Brakes on Federal Reserve Rates Are A Break for Housing

When Federal Reserve Board Chairman Ben Bernanke told Congress it appeared the once high-flying housing market was making a safe landing, he was right on target. On August 8, the Fed left its federal funds target rates alone for the first time in two years, saying that its run of 17 straight rate increases since June 2004 was having the desired effect.

For those of you who don’t follow the Fed, this rate directly determines the cost of loans within the banking system and indirectly influences other loan rates. Furthermore, it should be comforting to know that the 2.5 percent growth rate in the U.S. housing market should cause no panic. The National Association of Realtors, the U.S. real estate industry’s largest trade group, said  that home prices probably will gain 4.3 percent this year. Sung to the Prairie Home Companion tune of “wouldn’t this be a great time for a little rhubarb pie,” maybe now’s the perfect time to get your real estate license.

Housing has been one of the few reliable generators of jobs for the past five years, and one of the only industries creating good jobs for workers without college degrees. Since 2001, the little real estate engine that could has outpaced even healthcare, with over one million jobs added from the housing sector.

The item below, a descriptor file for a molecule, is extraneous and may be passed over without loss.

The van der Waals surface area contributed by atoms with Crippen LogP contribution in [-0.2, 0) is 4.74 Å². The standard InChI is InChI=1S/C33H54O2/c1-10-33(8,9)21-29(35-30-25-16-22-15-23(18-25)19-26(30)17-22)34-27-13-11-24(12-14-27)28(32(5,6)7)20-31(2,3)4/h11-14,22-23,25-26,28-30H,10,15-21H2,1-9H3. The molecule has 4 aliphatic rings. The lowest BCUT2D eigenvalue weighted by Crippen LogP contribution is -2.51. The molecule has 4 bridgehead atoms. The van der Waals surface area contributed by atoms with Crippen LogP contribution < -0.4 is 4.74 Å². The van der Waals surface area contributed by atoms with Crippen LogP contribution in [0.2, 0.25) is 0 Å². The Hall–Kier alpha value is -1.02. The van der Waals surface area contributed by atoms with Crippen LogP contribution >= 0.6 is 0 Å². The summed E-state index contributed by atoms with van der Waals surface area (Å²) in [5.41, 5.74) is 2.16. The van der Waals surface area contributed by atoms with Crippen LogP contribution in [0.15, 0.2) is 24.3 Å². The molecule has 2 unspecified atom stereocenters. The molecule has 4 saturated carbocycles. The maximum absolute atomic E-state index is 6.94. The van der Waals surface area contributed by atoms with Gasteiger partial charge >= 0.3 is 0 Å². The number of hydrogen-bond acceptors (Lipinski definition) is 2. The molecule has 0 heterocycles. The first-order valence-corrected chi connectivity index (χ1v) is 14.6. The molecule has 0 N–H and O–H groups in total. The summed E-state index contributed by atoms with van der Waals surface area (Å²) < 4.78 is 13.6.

The Federal Reserve’s two-year campaign of raising interest rates in a move to curb inflation has had some effect on the housing slowdown, but depending on where you look, some will tell you the boom is still on. So says George Vaughn, a business manager for a local of the Laborer’s International Union of North America that represents almost 50,000 workers in Las Vegas. As reported recently in The New York Times, “building activity for single-family homes, condos, hotels and casinos in Las Vegas is vibrant enough that construction workers are not struggling to find work.”

Times writers Vikas Baja and David Leonhardt add, “The fact that mortgage rates remain low by historical standards offers one reason to doubt that a crash will happen.”

At press time, the interest rate on a  30-year mortgage is still under seven percent !!

Serve it up, nice and hot; maybe things aren’t as bad as you thought.”

Be bop a reebop, rhubarb pie.

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